Resolved, That the forgoing be put into operation forthwith.
1912 The experience of stone breaking does not appear to
accomplish what it is designed to do. It is not expected to be
financially profitable, but to justify itself by keeping the population
down. Stone breaking is discontinued.
1913 A State prison commission reports that the Utica jail is
housing 106 prisoners with 30 cells. It further notes that none of the
jails, lockups and police stations in Oneida County are modern except the city
jail in Rome.
Vernon lockup OK. Camden lockup condemned. New Hartford in basement fairly good
with little use. Present quarters in Boonville are objectionable. Clinton
lockup not satisfactory. No facilities for sanitation in Oriskany Falls.
Recommend that Waterville provide a sanitary lockup without further delay.
The report shows admission for the Utica jail from January to July is 1,634 and
in Rome jail "but 223"; showing a need for a larger jail in the county.
It is also noted with regret that the County Commissioners had removed 2 guards
and thus the breaking of stones by the prisoners had ceased, causing a loss to
the county besides not giving the prisoners proper exercise. The report
recommends building a newer, larger jail.
1913, July The prison commissioner visits the Rome jail.
Population ten male sentenced, twenty male held for Grand Jury, two female
sentenced prisoners. Recommended new boiler and new mattresses.
1913, August Headline in Rome Daily Sentinel A
Jail Breaking Plan Frustrated. Saws to be used in escape were secreted in a
shoebox and found during a search. Jailer John A. Collins became suspicious of
the package that was addressed to a prisoner in the jail in Roma,
NY. "The use of the word Roma indicated that the sender was Italian and
all such packages are given the closest inspection."
1913, August A news article reports 28 men, not one a
resident of this county and most of them giving their place of residence as
outside the state, have been taken from trains in the Town of Verona the past
few days by railroad detectives. The hobos are usually taken as they are just
on the point of leaving Oneida County. They are then rushed to the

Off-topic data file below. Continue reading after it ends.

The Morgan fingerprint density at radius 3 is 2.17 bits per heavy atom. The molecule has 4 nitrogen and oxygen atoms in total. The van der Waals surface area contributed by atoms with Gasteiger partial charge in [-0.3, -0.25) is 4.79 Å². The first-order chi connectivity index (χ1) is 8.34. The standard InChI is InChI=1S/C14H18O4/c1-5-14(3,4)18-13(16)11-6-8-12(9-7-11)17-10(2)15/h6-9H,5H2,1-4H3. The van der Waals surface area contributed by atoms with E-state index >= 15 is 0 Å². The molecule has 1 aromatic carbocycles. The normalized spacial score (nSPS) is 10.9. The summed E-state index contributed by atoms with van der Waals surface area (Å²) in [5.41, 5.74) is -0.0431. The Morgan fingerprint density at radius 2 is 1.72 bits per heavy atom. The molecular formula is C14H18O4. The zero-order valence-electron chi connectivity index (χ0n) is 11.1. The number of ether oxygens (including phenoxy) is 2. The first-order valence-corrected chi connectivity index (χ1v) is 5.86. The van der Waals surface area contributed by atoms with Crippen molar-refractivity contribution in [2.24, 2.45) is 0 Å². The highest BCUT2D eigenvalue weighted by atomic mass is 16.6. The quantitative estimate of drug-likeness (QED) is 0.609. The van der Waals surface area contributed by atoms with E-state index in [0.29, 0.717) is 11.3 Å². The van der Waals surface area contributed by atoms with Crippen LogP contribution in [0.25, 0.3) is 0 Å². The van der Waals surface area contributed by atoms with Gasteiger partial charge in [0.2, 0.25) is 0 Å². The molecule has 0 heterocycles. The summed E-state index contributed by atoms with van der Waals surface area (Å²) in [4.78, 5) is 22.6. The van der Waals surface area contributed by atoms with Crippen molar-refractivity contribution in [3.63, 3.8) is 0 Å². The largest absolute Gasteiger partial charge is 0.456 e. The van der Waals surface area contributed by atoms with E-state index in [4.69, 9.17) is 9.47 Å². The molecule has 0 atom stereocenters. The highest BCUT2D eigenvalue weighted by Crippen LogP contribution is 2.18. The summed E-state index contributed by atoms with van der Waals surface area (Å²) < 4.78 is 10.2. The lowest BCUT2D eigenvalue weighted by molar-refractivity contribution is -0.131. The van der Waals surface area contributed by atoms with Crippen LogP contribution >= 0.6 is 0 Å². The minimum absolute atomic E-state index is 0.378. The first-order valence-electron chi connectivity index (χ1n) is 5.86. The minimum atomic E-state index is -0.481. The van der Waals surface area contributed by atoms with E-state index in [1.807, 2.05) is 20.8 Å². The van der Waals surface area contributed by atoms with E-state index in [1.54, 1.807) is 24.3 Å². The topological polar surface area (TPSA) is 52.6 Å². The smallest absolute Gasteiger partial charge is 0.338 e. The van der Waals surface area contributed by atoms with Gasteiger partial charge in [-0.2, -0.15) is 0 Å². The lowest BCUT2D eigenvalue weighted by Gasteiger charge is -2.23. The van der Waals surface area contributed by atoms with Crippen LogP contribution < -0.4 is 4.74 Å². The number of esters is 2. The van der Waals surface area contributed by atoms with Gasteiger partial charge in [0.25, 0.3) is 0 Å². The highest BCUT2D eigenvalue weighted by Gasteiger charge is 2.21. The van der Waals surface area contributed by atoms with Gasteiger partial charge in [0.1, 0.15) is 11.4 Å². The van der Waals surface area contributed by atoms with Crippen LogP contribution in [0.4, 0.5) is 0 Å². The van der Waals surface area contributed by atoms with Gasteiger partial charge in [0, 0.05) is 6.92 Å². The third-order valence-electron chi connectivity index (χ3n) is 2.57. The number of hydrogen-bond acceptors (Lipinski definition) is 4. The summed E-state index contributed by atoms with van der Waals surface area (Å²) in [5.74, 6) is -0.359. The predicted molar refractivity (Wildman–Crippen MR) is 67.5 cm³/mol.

justice of peace and sentenced to jail for five to twenty days. In that,
additional burdens are heaped upon the taxpayers of the county who must board
the prisoners. To board a prisoner a week, including the cost of board,
salaries of jailers, matrons etc., will exceed $3.00. A prisoner
committed for twenty days means that taxpayers have to pay from $11.00 to
$15.00 additional for him. Those who have to pay the bills say they would
much prefer to have the train riders get out of the county than become burdens
of Oneida County. Sheriff Donnelly would also much prefer to have some
other county bear the burden of all these arrests that are made about this time
each year. The population of the Rome jail is fifty-five men and three
women; of that twenty-one are court prisoners.
1914 New York State recommends closing of the Rome jail.
1918 Due to a coal shortage during below zero weather
in January, prison crews cut wood from the county farm on Bell Road to fuel the
Rome jail in the winter. Jail trusties act as firemen, keeping track of
the boiler. In the spring, prisoners plant crops on the Bell Farm,
demonstrating that the prisoners earn their keep and also save the county
money. (Rome Sentinel)
1922, November 28 The County has its first woman supervisor
appointed to the Board of Supervisors.
1934 New York State Law requires Sheriffs be paid a salary
and that fees (previously kept by the Sheriff as his wages) revert to the
county. The first Oneida County Sheriff paid a salary is Sheriff J.
Bradbury German, who is paid $6,000.